Liked by 1 person

  5. I wrote a cozy mystery based on myself as the recluse I am. I gradually pulled in a friend and some family members with name changes and a Homicide Detective as a love interest. While walking her dog she finds the body of an elderly homeless woman in the yard of an abandoned house. She realizes her secret desire is to become a sleuth and searching for clues to find the murderer she gradually comes out of her shell. As a Christian she berates herself for shutting the world out after her husband is killed in a helicopter in Afghanistan. Her adventures in getting involved in the crime without the Homicide Detective knowing leads to some scary situations. The ending is a surprise when she learns who did it. It’s finished now and after 20 revisions and edits by me, several family and friends have read it and liked it and now all I need is a publisher.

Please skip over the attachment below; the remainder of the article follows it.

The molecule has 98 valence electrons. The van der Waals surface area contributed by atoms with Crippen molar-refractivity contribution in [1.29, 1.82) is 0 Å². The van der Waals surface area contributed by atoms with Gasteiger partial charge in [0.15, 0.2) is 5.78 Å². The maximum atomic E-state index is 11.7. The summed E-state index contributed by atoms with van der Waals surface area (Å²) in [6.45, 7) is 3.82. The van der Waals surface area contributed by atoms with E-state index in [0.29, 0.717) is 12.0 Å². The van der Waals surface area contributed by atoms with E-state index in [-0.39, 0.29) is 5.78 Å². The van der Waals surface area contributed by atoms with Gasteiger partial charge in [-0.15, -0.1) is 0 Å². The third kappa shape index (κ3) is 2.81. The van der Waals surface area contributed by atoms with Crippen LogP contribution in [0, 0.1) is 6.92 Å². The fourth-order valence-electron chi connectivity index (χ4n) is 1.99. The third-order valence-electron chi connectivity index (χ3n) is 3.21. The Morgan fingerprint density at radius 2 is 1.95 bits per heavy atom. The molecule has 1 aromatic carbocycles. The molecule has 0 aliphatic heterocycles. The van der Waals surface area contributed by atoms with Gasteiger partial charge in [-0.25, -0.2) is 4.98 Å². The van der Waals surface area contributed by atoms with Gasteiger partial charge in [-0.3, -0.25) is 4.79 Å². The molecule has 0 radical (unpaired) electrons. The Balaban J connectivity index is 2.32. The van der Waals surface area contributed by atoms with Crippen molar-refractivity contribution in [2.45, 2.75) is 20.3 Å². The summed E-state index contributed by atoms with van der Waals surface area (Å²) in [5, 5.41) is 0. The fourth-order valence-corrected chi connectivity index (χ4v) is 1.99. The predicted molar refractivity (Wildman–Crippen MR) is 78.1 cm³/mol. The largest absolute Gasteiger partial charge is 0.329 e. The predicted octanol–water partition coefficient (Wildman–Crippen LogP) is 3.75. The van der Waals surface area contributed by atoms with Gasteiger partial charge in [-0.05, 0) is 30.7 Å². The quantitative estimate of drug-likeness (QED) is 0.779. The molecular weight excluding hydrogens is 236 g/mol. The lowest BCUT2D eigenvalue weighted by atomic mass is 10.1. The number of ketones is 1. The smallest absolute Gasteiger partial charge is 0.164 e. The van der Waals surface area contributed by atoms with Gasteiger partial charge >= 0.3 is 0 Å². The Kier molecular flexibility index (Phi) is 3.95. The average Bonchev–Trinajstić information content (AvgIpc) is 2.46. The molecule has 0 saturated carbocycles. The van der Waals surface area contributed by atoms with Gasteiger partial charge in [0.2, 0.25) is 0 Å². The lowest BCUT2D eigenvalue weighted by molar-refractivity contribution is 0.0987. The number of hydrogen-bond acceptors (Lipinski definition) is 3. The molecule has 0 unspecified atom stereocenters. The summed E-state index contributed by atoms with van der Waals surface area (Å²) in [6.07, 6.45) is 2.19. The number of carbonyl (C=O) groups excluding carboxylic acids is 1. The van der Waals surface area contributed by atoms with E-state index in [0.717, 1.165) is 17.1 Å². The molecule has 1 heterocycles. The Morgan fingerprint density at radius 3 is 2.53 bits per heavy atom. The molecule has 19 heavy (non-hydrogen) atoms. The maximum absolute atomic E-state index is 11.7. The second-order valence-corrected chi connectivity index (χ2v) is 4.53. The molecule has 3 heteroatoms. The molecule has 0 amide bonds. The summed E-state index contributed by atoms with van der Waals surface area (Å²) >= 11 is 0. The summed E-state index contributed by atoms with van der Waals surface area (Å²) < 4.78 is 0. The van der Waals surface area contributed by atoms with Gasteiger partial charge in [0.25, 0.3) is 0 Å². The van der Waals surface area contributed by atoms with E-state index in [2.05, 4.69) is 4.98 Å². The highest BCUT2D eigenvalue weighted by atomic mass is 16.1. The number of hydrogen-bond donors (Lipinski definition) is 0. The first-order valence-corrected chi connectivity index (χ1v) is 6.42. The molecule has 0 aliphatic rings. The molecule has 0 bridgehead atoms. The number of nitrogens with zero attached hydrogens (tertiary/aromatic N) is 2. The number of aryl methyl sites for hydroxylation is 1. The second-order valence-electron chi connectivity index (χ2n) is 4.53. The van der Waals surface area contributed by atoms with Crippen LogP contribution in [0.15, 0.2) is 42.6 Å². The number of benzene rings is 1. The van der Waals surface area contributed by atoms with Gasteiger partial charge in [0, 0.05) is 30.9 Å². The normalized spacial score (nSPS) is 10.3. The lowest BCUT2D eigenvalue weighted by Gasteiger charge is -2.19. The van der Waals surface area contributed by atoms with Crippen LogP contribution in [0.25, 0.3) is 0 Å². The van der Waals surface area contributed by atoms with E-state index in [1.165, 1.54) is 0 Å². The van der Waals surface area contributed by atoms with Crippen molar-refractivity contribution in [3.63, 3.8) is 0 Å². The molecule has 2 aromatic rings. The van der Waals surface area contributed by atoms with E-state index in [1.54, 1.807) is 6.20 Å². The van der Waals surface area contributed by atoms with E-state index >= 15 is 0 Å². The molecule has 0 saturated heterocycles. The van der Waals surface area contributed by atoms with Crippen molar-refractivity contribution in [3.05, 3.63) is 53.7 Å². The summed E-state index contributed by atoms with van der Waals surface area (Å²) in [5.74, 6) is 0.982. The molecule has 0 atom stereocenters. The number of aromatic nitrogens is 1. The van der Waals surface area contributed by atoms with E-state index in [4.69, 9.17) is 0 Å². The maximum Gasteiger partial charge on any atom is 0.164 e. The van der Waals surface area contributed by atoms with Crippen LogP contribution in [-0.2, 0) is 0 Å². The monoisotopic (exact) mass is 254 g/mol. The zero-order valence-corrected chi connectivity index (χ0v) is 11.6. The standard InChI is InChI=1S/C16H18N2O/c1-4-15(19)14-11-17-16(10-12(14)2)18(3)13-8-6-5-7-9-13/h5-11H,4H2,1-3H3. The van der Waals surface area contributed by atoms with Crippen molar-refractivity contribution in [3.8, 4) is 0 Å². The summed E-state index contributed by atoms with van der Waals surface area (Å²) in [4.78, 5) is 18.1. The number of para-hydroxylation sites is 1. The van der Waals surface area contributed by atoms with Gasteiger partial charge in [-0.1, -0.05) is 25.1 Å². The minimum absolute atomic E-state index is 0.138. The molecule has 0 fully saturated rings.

6. I’ve clicked on confirm follow on the email you sent me but it won’t take it. It just stays in a box saying Confirm Follow.


  7. One of the secondary characters in my story is basically the person I’d love to be and plays pretty much the same role in that story as I did in the real events upon which it was based.